February is for Finding Frogs

Words by Eva Ford (Mary River Catchment Coordination Committee),

Frogs are easy to find during the warm months, especially when there’s rain about. The Mary River catchment and surrounds supports over 40 frog species. About ¼ are vulnerable, endangered or have disappeared in recent decades, mostly due to loss of habitat extent and quality as a result of swamp draining, vegetation clearing and weed invasion. There are other pressures also from feral animal predation and disease such as the Chytrid fungus that affects the skin function. Changes to our climate are adding further pressure, particularly prolonged dry periods that can drastically reduce the breeding window for frogs and increase the possibility of devastating wildfires.

Frogs rely on both aquatic and terrestrial habitats to complete their lifecycle, and their sensitivity to substances passing through their permeable skin makes them key indicators of changes in the surrounding environment.  Changes in distribution and population dynamics may be a result of obvious conditions such as droughts but can also reflect less detectable changes such as declining invertebrate populations or increased predator presence (e.g. cats eat around 44 frogs each per year (CSIRO, 2020).

The Find a Frog in February (FFF) citizen science program invites the community to contribute to our collective knowledge of frogs and their local requirements. Collecting information on the location of frogs, the habitats they use and their abundance over time helps us to determine ‘normal’ trends and to monitor for and understand changes.  The information also helps us to manage wetlands and waterways in particular, but also all components of our environment.

People of the Sunshine Coast, Noosa, Gympie and Fraser Coast council areas are encouraged to get out and about to find frogs and submit their observations during February.  Over the past six years FFF frog finders have contributed to our knowledge of 33 species from 1370 locations (over 18,000 records!). Every record counts – even common species like the Green treefrog can be affected by changing environmental conditions too.

How you can help local frogs

  • Make your frog observations count – submit your photos and/or call recordings to FFF or a reputable database.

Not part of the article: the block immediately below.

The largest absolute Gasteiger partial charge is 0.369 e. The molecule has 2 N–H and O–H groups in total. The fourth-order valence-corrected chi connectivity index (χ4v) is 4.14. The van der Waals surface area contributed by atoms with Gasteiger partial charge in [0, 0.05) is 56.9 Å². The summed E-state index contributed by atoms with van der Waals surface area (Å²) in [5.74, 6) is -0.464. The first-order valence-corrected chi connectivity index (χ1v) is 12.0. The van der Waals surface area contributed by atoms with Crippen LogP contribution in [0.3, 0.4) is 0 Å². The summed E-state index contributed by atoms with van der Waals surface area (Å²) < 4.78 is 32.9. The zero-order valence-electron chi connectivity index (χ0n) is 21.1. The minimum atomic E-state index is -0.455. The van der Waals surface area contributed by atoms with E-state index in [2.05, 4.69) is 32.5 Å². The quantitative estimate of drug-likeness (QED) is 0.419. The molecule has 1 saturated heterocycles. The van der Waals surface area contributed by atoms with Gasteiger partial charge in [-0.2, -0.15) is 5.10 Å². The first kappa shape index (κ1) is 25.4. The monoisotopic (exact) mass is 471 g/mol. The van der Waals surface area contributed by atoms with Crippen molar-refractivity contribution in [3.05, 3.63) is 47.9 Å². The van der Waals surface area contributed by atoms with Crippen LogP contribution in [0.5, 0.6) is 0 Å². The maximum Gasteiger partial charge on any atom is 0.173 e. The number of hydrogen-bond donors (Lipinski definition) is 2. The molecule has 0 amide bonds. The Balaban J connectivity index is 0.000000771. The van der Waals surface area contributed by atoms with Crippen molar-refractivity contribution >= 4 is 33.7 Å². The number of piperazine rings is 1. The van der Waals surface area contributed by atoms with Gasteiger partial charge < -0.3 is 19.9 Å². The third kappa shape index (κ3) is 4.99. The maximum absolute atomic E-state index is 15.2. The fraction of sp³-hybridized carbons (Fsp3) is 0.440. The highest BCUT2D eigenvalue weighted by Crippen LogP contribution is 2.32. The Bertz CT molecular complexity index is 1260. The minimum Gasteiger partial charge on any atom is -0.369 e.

• Keep some areas ‘messy’ – logs and branches, leaf litter, rock piles, tall grass (a ‘high-rise’ structure provides homes for more beings than a single story dwelling).
  • Provide water – ponds, dams, swamps, low areas that fill when it rains, creeks – all with a variety of vegetation, structures and even some bare areas.
  • Don’t move eggs, tadpoles or frogs about – this increases the risk of disease spread.
  • Keep pollutants out of the environment – chemicals travel easily in water that flows across the land, along drains and through the soil profile. Soap is a frog’s enemy!
  • Promote the protection of waterways and water quality in your area.
  • Consider protecting and reinstating wetlands (billabongs/swamps) that are grazed and/or have been drained or modified.
  • Keep your cats indoors at night as they hunt frogs and other wildlife.
  • Know the difference between Cane toads and frog look-alikes.

Send us your observations

  • You’ll find the old-fashioned but comprehensive FFF record sheet on our website https://mrccc.org.au/frog-in-february/ – complete and send in for identification, verification and entry to the Queensland WildNet database. You’ll find links to all things ‘froggy’ there too. Watch our website for workshops in your area to help you increase your frog-finding skills.
  • Use the iNaturalist phone app to submit records – join the app, then the ‘Find a Frog in February’ Project and submit your photos and recordings of calling frogs.
  • Use the FrogID app and join the Find a Frog in February group to submit your call recordings.

Find a Frog in February is proudly supported by the Sunshine Coast Council, Noosa Shire Council, Gympie Regional Council and the Fraser Coast Council, and delivered by the Mary River Catchment Coordinating Committee.

Contact for more information: findafrog@mrccc.org.au or phone (07) 5482 4766

We look forward to hearing from you! Happy frogging from the Find a Frog in February Team.

Frog workshop and night survey program (contact the MRCCC for more information (07) 5482 4766)

Tewantin 1st Feb  2023 Thursday
Maleny 3rd Feb 2023 Friday
Peregian 8th Feb 2023 Wednesday
Maryborough 17th Feb 2023 Friday
Conondale 21st Feb 2023 Tuesday

The date for our annual Find a Frog in February info session and survey for the Noosa Landcare Linkup will be release very soon.

Photo: Ornate burrowing frog (by Sarah Grimish)